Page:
The Story of Hokey

by wildlife Carer Rachel Aspinall

Caring for wildlife is full of emotional highs and lows. It can be both physically exhausting and financially draining, but after spending months nursing an animal until it’s old enough for release and seeing it have that positive outcome makes it all worthwhile.

When Garry found a dead Red Necked Wallaby close to where he lived, three hours’ drive west of the Sunshine Coast, he made a promise to care for the orphaned joey he found. True to his word, he cared for Hokey and released her from his property as she became independent.

Every few days, Hokey would revisit and enjoy a couple of treats from Garry. On a return visit, he noticed that Hokey’s forearm was broken and hanging painfully downwards.

He rang the local vet who recommended that she be euthanised – long-term care for a wild animal with a broken limb is very difficult and usually not considered worth the effort to try and save when there are always so many other animals who need care.

For Garry, however, having raised young Hokey himself, this was not an option. He spoke to another vet who agreed to sedate Hokey for a trip to Australia Zoo Wildlife Hospital (AZWH).

Adult macropods don’t usually cope well in a captive environment as they undergo treatment, once they are fully developed they become skittish and wary of humans, and the stress of being trapped in an enclosure often leads to injury or in severe cases even cardiac distress.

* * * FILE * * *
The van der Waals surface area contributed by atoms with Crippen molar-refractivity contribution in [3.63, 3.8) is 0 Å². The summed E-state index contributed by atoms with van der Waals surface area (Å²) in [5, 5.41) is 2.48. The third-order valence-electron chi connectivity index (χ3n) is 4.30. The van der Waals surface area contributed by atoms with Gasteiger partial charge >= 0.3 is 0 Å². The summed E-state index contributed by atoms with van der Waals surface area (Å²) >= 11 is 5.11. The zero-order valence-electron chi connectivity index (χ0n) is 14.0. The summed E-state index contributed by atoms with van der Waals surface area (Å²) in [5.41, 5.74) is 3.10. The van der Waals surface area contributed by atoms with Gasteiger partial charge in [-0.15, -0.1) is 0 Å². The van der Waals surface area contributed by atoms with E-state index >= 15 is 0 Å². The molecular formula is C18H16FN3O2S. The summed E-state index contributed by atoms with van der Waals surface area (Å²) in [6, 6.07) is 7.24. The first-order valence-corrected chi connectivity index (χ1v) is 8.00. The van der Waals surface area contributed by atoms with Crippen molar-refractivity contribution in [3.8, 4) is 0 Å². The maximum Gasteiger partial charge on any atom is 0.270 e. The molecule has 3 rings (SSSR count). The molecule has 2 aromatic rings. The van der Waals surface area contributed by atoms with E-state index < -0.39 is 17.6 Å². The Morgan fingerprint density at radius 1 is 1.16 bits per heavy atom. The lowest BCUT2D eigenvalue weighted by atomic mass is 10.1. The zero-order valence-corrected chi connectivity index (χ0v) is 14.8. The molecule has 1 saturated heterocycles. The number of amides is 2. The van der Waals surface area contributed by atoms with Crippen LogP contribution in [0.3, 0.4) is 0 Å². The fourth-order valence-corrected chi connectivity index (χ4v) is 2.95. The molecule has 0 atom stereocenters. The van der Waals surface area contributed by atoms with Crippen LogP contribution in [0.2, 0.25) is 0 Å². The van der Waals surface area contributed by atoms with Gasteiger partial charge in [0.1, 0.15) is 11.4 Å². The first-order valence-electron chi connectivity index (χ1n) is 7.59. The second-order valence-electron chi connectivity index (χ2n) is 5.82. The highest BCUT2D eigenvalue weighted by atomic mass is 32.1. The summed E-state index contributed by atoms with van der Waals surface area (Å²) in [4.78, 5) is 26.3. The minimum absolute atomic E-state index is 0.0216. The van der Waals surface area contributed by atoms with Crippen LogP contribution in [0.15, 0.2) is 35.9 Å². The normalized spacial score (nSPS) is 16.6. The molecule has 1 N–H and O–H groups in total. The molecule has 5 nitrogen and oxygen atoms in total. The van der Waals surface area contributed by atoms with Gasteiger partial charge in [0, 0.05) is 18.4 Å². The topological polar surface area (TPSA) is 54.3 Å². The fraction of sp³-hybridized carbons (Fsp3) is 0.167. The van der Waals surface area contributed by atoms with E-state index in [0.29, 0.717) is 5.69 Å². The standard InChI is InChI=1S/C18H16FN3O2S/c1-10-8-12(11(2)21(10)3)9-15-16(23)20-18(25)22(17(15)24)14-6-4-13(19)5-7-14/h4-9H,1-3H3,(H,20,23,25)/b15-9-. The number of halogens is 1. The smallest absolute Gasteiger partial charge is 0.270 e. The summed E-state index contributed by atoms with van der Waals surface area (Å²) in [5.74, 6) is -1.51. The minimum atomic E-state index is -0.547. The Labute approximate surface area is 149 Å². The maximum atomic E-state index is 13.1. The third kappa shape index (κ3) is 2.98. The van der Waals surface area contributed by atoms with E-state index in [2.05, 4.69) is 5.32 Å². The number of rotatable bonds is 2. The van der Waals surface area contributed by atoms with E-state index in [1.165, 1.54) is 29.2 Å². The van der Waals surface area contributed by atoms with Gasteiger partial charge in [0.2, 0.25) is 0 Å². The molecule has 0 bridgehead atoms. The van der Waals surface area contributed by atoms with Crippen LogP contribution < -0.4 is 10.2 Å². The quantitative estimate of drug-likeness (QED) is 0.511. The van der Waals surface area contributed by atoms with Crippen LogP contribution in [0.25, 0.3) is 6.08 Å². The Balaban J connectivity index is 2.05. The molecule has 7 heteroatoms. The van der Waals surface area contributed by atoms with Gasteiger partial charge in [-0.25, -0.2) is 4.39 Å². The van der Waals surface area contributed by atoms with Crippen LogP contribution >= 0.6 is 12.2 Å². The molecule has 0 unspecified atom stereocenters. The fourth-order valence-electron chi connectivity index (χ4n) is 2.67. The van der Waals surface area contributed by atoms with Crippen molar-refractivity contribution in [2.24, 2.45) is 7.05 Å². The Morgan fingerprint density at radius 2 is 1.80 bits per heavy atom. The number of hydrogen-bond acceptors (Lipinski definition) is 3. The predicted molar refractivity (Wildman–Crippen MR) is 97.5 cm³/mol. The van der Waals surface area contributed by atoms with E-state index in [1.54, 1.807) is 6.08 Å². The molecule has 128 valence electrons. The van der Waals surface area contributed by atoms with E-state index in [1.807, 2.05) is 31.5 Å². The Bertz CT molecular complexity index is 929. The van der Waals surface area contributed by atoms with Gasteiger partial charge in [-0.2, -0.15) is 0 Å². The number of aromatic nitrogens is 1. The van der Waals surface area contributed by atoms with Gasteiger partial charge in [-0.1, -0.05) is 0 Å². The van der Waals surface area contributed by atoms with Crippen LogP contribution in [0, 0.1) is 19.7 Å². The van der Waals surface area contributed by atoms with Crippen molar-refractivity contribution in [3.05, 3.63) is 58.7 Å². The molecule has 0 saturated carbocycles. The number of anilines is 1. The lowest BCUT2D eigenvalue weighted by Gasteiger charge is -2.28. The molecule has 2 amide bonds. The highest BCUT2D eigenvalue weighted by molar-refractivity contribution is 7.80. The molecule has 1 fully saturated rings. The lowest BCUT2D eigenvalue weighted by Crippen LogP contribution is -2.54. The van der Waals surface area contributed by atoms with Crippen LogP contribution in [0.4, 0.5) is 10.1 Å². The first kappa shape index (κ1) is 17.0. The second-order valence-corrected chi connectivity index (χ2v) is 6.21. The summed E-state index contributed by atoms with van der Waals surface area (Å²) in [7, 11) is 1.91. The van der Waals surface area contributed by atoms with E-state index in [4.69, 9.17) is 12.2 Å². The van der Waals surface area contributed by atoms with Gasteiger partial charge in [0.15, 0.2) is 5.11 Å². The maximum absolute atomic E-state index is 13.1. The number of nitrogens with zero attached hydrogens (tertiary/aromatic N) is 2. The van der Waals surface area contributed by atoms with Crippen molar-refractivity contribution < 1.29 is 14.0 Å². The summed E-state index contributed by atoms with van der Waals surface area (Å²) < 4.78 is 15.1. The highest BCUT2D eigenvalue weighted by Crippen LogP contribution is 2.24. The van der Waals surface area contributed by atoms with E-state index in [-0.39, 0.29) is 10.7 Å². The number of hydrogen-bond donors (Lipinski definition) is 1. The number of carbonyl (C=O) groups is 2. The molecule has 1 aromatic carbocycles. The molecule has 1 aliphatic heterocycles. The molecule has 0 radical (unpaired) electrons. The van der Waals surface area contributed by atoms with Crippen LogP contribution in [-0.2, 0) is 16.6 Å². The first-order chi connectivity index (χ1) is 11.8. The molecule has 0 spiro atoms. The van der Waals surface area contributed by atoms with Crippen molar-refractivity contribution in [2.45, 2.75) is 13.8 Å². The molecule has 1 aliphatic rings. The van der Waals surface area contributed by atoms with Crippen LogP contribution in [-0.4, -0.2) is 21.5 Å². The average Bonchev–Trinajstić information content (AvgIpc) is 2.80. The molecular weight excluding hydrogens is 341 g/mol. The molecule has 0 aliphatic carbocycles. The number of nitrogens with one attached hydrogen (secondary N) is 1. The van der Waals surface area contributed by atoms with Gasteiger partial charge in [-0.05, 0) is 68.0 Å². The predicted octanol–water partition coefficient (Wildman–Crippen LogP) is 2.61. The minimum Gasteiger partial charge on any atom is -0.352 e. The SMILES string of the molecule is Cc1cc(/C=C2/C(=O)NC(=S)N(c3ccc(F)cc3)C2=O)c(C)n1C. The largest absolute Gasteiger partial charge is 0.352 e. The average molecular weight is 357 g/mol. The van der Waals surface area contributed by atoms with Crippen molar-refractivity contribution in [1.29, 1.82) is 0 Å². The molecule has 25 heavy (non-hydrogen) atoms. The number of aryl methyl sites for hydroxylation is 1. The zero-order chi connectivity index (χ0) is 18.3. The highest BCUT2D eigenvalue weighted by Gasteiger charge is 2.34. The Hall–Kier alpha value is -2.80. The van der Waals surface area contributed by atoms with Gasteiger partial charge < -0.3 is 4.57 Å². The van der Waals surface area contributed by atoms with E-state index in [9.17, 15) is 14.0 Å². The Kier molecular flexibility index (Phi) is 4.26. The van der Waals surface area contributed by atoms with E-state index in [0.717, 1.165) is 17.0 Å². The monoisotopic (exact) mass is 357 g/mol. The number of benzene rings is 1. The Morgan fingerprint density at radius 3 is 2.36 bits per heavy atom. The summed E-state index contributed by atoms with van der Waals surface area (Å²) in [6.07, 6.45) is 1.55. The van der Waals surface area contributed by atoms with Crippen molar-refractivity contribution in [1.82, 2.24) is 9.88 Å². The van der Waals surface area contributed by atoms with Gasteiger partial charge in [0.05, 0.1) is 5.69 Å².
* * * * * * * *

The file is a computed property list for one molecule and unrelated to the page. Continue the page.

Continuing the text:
However, since Hokey had been hand reared, the decision was made to stabilise the fracture with a cast and keep her enclosed. I received a call to care for Hokey during her treatment as I have significant experience dealing with macropods, including ones with injuries, as well as the time and experience to give her regular care and be able to bring her back to AZWH for weekly reviews.

She would need a small enclosure to limit movement, keeping her from damaging herself further, and to make weekly capture for reviews less challenging.

My existing enclosure was not suitable as it had several very small macropods currently being reared – introducing a wild young adult would be an unsettling experience for both them and her. I was very lucky to have my husband and a neighbour work hard in intense heat to build a new enclosure for Hokey.

Every week, the AZWH team would come and sedate Hokey with a dart gun to transport her to their facilities to scan her broken arm and otherwise check on her health. She quickly grew aware of the capture process, becoming very evasive and one day collapsed due to stress myopathy.

This was an extremely stressful time for both of us, and I was very worried for her health that night as she was kept at AZWH overnight on fluids and medication for her stress.

Fortunately, she recovered overnight and scans revealed that her fracture was healed sufficiently for her to go home and return to the wild. Garry drove to Australia Zoo Wildlife Hospital for collection and release on Christmas Eve.

And now, less than a year later, Hokey has been living successfully in the wild and hopped by Garry’s home to proudly show off her new joey. He sent me the photos he took of the pair and moments like this are what make all the hard work worthwhile.

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